It seemed quite easy: the Janapar trail runs through Nagorno-Karabagh, is signposted, and even has a site describing all the sections. The stretch between Karintak and Mkhitarishen seemed nice for a day, and being only 10km, should be easily done. We drove from Stepanakert up to Shushi, the town that was heavily damaged in the early 1990s war, and ended up taking a soldier in our car to lead us to the tourist office; we wanted some additional information, but unfortunately found the attractive office closed. We bought some food, drove to the trailhead, and started hiking down the valley from there, on an nice trail. The weather was splendid, we made sure to use sun lotion: we could feel the sun burn on our skin. On our left, we saw the plateau on which the town os Shushi is built, high above us, and ahead, mountains covered by forest rolled over to the horizon. We soon arrived at the village of Karintak, a picturesque collection of houses spread out over the hills, and stumbled upon the wreck of a tank at the roadside - one of the reminders of the war that had raged here in the early 1990s. The trail reached Karkar river, and we regularly saw the trail sign, a yellow foot on a blue background - I calculated that we should be on the other side in not more than a few hours. For days, we had wanted to hike in nature, and here we were doing just that on a beautiful day: life could not be much better. On the other side of the river, we saw terraced fields, but we did not see any persons anymore. I remembered the warnings about Karabagh being the most heavily mined region of the former Soviet Union, and the caution to only walk on roads or clearly used trails. Following this established trail seemed a safe option.
The trail was easy to follow, and we walked through a forest which gave us a welcome cover against the sun. When we reached a small opening in the forest right next to the river, we felt it was time for a break. Sitting on a boulder, and eating the fruit we had bought, listening to the river rushing past, and feeling the heat of the sun on our face, was just another moment of happiness. We did see some clouds forming in the distance, but did not think much of it. The problems started when we wanted to continue our hike. We thought we saw it, but then the trail seemed to end; we criss-crossed the forest in search of it, walking back and forth to our picnic place, even searching for the yellow foot sign on the other side of the river - perhaps we were supposed to cross here? We ended up walking back to Karintak, only to find a trail forking off and leading up. With plenty of time ahead of us, we decided to follow it; it took us higher, and then in the right direction, so we assumed this must be the trail, even though there were no signs. We noticed that the sun had now disappeared, and were surprised at how fast the blue sky had been replaced by a thick cloud cover above us. It started to rain, then rained more and more - so much so, that we looked for cover under a cliff and waited for the rain to get less. The good thing about heavy rain is that it normally does not take long, and indeed, we were on our way, water running down the mountain, and when the trail descended again, we reached another trail and were very happy to find the yellow foot sign - a confirmation that we were on the right track; moreover, the trail was easy to follow now.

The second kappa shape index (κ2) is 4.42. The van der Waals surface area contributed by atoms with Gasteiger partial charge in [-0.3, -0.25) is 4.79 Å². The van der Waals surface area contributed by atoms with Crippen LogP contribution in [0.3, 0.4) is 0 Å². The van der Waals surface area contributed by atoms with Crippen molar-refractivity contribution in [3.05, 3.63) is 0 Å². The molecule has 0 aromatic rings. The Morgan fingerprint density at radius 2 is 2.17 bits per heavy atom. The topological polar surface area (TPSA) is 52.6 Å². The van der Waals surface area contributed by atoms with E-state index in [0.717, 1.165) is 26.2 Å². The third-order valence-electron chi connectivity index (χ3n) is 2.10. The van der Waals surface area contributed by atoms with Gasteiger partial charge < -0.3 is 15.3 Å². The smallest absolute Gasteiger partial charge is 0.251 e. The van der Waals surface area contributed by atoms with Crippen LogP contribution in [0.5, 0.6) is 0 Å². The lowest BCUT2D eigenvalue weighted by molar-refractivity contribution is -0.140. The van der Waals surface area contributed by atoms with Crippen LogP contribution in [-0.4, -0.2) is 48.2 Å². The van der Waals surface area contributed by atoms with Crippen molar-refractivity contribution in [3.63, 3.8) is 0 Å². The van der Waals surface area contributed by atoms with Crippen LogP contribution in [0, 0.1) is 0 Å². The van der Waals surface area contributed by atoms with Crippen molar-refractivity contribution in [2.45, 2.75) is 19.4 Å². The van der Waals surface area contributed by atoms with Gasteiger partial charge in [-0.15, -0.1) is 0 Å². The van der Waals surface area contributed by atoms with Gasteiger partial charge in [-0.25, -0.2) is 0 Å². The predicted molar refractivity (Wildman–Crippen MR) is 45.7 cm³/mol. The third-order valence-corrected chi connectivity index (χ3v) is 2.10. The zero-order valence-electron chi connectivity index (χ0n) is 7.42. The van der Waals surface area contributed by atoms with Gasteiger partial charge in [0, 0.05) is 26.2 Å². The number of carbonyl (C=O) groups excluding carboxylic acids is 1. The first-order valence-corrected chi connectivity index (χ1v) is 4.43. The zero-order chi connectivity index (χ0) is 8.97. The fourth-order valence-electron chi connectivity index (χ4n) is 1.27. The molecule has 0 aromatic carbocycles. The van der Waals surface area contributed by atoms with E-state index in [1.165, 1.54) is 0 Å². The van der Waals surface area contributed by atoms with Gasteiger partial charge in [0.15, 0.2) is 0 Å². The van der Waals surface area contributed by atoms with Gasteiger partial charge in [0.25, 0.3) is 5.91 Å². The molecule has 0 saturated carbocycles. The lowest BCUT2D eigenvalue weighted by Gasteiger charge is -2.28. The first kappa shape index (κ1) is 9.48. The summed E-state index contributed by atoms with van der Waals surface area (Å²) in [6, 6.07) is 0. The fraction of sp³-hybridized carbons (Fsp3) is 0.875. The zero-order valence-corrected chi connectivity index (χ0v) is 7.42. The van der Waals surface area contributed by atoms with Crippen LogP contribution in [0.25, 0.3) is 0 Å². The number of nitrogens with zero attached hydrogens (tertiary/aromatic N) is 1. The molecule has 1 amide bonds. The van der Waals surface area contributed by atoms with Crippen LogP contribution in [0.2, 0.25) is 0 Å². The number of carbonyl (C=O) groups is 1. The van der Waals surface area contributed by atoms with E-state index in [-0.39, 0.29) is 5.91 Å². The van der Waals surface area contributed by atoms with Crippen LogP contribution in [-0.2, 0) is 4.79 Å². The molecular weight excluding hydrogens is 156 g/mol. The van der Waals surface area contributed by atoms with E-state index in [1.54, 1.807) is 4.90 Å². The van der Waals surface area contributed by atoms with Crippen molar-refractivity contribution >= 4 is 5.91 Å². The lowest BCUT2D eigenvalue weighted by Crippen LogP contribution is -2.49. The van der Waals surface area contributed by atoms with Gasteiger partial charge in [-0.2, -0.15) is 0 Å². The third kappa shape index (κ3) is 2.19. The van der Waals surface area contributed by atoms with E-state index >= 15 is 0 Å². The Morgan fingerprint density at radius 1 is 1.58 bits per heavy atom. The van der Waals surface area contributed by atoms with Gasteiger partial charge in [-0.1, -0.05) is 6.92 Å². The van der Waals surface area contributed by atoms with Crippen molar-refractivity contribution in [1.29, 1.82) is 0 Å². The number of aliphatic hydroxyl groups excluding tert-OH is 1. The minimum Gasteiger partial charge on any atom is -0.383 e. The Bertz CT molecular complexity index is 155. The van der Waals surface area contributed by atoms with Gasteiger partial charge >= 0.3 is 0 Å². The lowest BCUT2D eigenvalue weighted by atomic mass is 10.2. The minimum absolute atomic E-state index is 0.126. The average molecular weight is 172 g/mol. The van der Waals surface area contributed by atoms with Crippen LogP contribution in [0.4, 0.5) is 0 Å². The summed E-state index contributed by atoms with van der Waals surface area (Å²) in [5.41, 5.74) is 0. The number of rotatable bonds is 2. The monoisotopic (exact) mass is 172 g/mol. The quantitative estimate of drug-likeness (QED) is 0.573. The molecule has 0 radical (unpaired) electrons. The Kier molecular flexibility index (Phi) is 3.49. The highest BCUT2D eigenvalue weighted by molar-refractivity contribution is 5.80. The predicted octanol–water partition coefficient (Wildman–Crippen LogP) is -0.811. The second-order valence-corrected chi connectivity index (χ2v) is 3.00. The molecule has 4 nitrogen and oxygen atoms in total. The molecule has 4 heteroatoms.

At least, that was how it seemed. Soon enough, we were again at a loss, and again, there were no signs. At one point, I reached a point a few metres above the raging river below - Karkar gorge was very narrow and the water was squeezed through the steep walls that towered high above us. Below me: wild water, next to me a vertical wall: it was clear that there was no trail here. I ended up struggling uphill, forgetting all about the warnings about landmines, assuming the trail must run over a ledge above. I sometimes thought I saw a trail, but then discovered it was a fake trail; after a while of searching, I wanted to go down, but the muddy slope was too steep for me, and I fell down. While doing so, I saw a metal case with wires, and in a reflex, rolled over to avoid touching it just to be sure. What does a landmine look like, anyway? We retraced our steps, and reached a boulder right on the Karkar river, where we finally found the much wanted yellow sign. Were we supposed to cross the river here? It seemed impossible; moreover, there was no sign on the other side to indicate the way. It was inevitable now: we had to give up our hike, and hike back the same track to Karintak - we had lost a lot of time in our search. Worse still, it started to rain again, and when I saw a big white thing hitting the ground next to me, and felt stones on my back, I realized it had started to hail with stones of a size I had never seen before. We lost the track again, searching frantically for the right trail in the mercilessly heavy rain, until we found the track up the hill again. When we reached Karintak, sunlight was falling on the brilliant green mountains; the views were great, but we could not help but being disappointed, even more so since my camera had mysteriously stopped working. The next day, I was adamant to hike back the trail from the other side of Karkar canyon, if only to see where we had gone wrong. Starting from the village of Mkhitarishen, I walked down into the gorge, over an old arched stone bridge to the Hunot ruins, and then continued walking the easily visible trail. I was walking on the other side of Karkar river, and wondered where, and how, I would have to cross. At one point, the trail stopped at the river, and I assumed that the crossing was here. I left my shoes behind, waded through the wild river, and continued hiking cautiously on the other side, squeezing myself through holes, until I found myself next to Zontik waterfall, a fairytale-like place where water runs down a moss-covered rock. Just behind it, a few tree trunks lying on two boulders formed a bridge over the river; I went down on all fours, and while the water was racing through the narrow space between the boulders a few metres below, I just hoped the logs would stay together. But I was on the other side of the river again - there must be yet another crossing. Threading carefully with my bare feet, avoiding the broken glass that was everywhere, I finally reached an opening near the river: the trail stopped here. I searched the other side of the river, and was elated when I saw the same yellow foot sign we had seen the day before, attached to a tree. I had found the connection, and cheered. Too bad there was no sign on my side of the river, too bad we had not known that we had had to cross - from this side, the crossing did not even seem impossible. The mystery of the previous day solved, I know hiked back to my shoes and Mkhitarishen, upbeat - when I reached a viewpoint higher up, I looked back for the last time into Karkar gorge with the old bridge below, and the massive walls on both sides.